Although oral traditions, linguistic evidence, and early French accounts suggest that the Sacs (or Sauks) originally inhabited the Lower Peninsula of Michigan, particularly the Saginaw Bay region, French Jesuits first encountered the tribe in 1669 in Wisconsin, where they occupied several villages closely associated with Potawatomis and Mesquakies, near the head of Green Bay. Like the Mesquakies (or Foxes), Ho-Chunks (or Winnebagos), and other Wisconsin tribes, the Sacs periodically hunted southward around the southern tip of Lake Michigan, but there is little evidence that they ever erected any permanent villages in the Chicago region. Between 1712 and 1733, when both the fur trade and intertribal relations in Wisconsin and northern Illinois were repeatedly disrupted by warfare between the French and the Mesquakies, the Sacs first attempted to remain neutral in the conflict, then split into two bands. One remained at Green Bay and the other relocated to the lower St. Joseph River in southwestern Michigan. By 1718, Sacs from the St. Joseph village regularly hunted along the Kankakee River northward to the portage between the Chicago and Des Plaines, while developing close ties to Potawatomis who also resided in the region. Ten years later, in an attempt to avoid the conflict between the Mesquakies and French, the Sac villagers in Wisconsin temporarily abandoned their villages at Green Bay and joined their kinsmen on the St. Joseph River. In 1730, warriors from these combined villages reluctantly participated in the siege and slaughter of Mesquakies at a great battle on the prairie in Illinois, but following the battle most of the Sacs returned to Green Bay and used their influence to intercede in the Mesquakie survivors' behalf.
In 1733, Sac villagers at Green Bay provided refuge for the remaining Mesquakies in their village, and one year later, when a French expedition demanded they surrender the Mesquakies, the Sacs refused. After the resulting skirmish the Sacs and Mesquakies fled to Iowa. By 1738, the Sacs returned to Illinois, establishing Saukenuk, a major village at Rock Island. Saukenuk was occupied by the Sacs until 1831, when Illinois militia units forced the tribe to abandon the village and again retreat to Iowa. Black Hawk's attempt to reoccupy the village in 1832 caused widespread concern in Illinois and touched off the Black Hawk War, which ended any Sac occupancy of the Prairie State.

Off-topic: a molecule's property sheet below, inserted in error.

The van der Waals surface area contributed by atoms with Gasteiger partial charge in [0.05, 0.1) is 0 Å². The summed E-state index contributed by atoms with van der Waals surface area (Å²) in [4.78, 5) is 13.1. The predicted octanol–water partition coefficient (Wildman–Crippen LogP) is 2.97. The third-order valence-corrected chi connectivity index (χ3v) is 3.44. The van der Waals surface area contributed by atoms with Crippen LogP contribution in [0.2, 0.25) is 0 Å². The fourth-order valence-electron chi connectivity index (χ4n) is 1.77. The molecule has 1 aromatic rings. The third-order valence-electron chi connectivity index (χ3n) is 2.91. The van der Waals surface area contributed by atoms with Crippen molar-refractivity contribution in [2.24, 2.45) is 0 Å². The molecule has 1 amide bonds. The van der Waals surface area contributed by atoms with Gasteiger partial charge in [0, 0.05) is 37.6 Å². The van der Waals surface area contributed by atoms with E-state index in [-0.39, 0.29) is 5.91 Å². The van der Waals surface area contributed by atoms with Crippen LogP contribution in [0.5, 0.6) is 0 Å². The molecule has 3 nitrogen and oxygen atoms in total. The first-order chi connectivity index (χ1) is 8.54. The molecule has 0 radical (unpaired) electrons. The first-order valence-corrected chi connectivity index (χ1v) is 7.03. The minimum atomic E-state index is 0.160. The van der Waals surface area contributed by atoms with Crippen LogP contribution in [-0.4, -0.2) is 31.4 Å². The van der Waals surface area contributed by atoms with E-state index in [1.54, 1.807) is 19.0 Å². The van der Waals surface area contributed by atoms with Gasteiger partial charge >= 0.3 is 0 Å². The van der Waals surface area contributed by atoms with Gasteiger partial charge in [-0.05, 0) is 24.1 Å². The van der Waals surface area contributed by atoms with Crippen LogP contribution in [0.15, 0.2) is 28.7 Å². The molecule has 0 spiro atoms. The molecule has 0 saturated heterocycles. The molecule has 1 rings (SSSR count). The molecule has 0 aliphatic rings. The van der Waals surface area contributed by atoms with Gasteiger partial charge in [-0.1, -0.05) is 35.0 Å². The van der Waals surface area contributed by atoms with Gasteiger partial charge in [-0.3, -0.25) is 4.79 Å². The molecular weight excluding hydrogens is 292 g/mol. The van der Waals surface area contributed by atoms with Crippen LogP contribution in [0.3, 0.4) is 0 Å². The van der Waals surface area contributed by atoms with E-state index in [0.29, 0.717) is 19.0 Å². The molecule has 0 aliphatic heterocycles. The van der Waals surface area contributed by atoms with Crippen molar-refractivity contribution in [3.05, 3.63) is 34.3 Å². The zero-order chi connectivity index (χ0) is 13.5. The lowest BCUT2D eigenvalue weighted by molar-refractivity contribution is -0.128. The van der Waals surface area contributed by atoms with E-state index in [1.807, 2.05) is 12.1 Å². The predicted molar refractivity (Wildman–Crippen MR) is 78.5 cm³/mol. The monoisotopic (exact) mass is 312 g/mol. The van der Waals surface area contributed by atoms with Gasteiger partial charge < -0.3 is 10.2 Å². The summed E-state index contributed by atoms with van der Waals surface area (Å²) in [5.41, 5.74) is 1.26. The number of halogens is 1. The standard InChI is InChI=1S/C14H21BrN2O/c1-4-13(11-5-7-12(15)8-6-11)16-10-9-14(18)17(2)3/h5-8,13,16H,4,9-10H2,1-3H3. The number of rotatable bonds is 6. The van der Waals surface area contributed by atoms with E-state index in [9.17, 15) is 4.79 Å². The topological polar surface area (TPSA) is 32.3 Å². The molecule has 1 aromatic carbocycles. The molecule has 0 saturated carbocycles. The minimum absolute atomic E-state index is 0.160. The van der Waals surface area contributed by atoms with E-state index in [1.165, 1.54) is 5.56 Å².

During the first third of the nineteenth century, Sac warriors and trading parties repeatedly passed through the Chicago region on “the Great Sac Trail,” a track that led from Saukenuk, across northern Illinois to the southern tip of Lake Michigan, then eastward across southern Michigan to the Detroit region, and finally across the Detroit River to the British Indian Agency at Amherstburg. Sac war parties traversed this route to assist the British during the War of 1812, and in the postwar period they continued to pass through Chicago en route to Canada, where they would receive gifts from British Indian agents.
Today, a few Sac people form part of the modern Native American community in Chicago, but most live in either Kansas or Oklahoma.
Edmunds, R. David, and Joseph L. Peyser. The Fox Wars: The Mesquakie Challenge to New France. 1993.
Quaife, Milo Milton. Chicago and the Old Northwest, 1673–1835. 1913.
Wheeler-Voegelin, Erminie, and J. A. Jones. Indians of Western Illinois and Southern Wisconsin. 1974.
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